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UP: Two Years Since Police's Cash-for-Posting Scandal, Govt. yet to Take Final Decision Against Accused Officers

Ayaskant Das |
After the leakage of a confidential report, the UP government had transferred 14 officers to posts considered "second-rung" in its police department.
up police

New Delhi: More than two years after initiating investigations into an alleged cash-for-posting racket within the top ranks of the Uttar Pradesh Police department, the Yogi government has said that a final decision on action to be taken against the accused officers is still pending.

The alleged scam was investigated by a three-member Special Investigation Team (SIT) that was constituted in January 2020 upon directions issued by UP Chief Minister Yogi Adityanath.

In reply to an RTI query, the Home Department of Uttar Pradesh has stated that since a decision on action to be taken in the course of departmental proceedings that are already underway is in the final stage, the details of the enquiry report cannot be shared for the sake of confidentiality.

The RTI application was filed by this correspondent in January 2021 with UP's Home Department demanding a copy of the report, if any, submitted by the three-member SIT. Copies of this application had also been marked to the Chief Minister's Office and the office of UP's Director-General of Police in Lucknow.

Nearly 18 months after the application was filed, the Home Department informed this correspondent that the contents of the enquiry panel's report could not be shared. The Home Department replied to the RTI query only after the intervention of the State Information Commission in Lucknow.

Earlier, the Home Department had neither responded to the RTI application nor to the first appeal that had been filed subsequently by this correspondent with the Appellate Authority.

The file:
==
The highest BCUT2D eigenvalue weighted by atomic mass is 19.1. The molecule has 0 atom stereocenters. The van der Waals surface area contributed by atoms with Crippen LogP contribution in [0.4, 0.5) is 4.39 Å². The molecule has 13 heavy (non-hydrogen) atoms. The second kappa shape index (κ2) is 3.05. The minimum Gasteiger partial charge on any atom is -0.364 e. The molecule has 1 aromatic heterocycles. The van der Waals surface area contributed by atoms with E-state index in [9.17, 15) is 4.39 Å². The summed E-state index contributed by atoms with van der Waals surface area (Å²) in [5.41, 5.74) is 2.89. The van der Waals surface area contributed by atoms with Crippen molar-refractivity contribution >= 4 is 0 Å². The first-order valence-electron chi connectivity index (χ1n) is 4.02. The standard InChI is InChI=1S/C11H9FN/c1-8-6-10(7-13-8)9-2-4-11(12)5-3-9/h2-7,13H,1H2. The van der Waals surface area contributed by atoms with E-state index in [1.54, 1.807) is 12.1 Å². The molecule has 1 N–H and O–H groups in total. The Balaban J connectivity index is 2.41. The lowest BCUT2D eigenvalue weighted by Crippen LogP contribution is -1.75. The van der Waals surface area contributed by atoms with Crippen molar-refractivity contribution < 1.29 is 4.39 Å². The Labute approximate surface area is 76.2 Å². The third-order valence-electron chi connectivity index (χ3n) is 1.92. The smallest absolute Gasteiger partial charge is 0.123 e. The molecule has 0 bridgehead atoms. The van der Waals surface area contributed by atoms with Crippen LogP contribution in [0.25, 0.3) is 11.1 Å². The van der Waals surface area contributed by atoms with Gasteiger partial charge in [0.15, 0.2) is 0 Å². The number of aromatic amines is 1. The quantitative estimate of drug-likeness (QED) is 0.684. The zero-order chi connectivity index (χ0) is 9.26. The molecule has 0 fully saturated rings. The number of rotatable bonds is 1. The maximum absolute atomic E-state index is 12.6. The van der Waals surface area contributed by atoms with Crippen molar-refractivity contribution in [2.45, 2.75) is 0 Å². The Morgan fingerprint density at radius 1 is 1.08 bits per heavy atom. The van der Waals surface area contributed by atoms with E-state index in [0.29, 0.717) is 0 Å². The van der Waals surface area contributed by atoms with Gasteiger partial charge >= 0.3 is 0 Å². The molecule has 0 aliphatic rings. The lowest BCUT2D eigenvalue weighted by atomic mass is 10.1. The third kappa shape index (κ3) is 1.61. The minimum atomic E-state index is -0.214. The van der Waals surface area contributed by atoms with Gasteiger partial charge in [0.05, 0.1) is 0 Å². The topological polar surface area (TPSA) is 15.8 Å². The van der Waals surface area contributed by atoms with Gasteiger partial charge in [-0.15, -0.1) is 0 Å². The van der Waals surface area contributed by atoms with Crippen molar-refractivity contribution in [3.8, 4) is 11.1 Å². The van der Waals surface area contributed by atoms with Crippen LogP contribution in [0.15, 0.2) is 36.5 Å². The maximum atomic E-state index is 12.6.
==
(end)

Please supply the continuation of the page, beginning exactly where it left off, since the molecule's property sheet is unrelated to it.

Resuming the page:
The Home Department had also absented itself from the first hearing of the case held on March 8, 2022, in the court of the state's Chief Information Commissioner Bhavesh Kumar Singh, a retired IPS officer belonging to the UP cadre, in Lucknow. The information commission dismissed the case on June 13.

The BJP-led UP government had initiated an enquiry into the alleged scam during Adityanath's first stint in power. The logical conclusion of the enquiry is yet to be reached even as Adityanath completed three months as Chief Minister in June in his second stint in power in Uttar Pradesh.

On January 9, 2020, the three-member SIT was constituted to probe graft allegations in the UP police department, which had been levelled by the then Senior Superintendent of Police (SSP) of Gautam Buddh Nagar Vaibhav Krishna, a 2010-batch IPS officer. In a confidential report, which Krishna had sent to the office of UP's Director-General of Police and the Home Department in August 2019, he had alleged that certain officials belonging to the prestigious Indian Police Services – or IPS for short – were involved in a cash-for-postings racket in which bribes were paid in lieu of "favourable postings".

“No action was reportedly taken in the matter by the state government till the end of December 2019. Meanwhile, Krishna convened a press conference on January 1, 2020, a few hours after video clips, allegedly containing sexually explicit conversations between him and an unidentified woman, went viral on WhatsApp.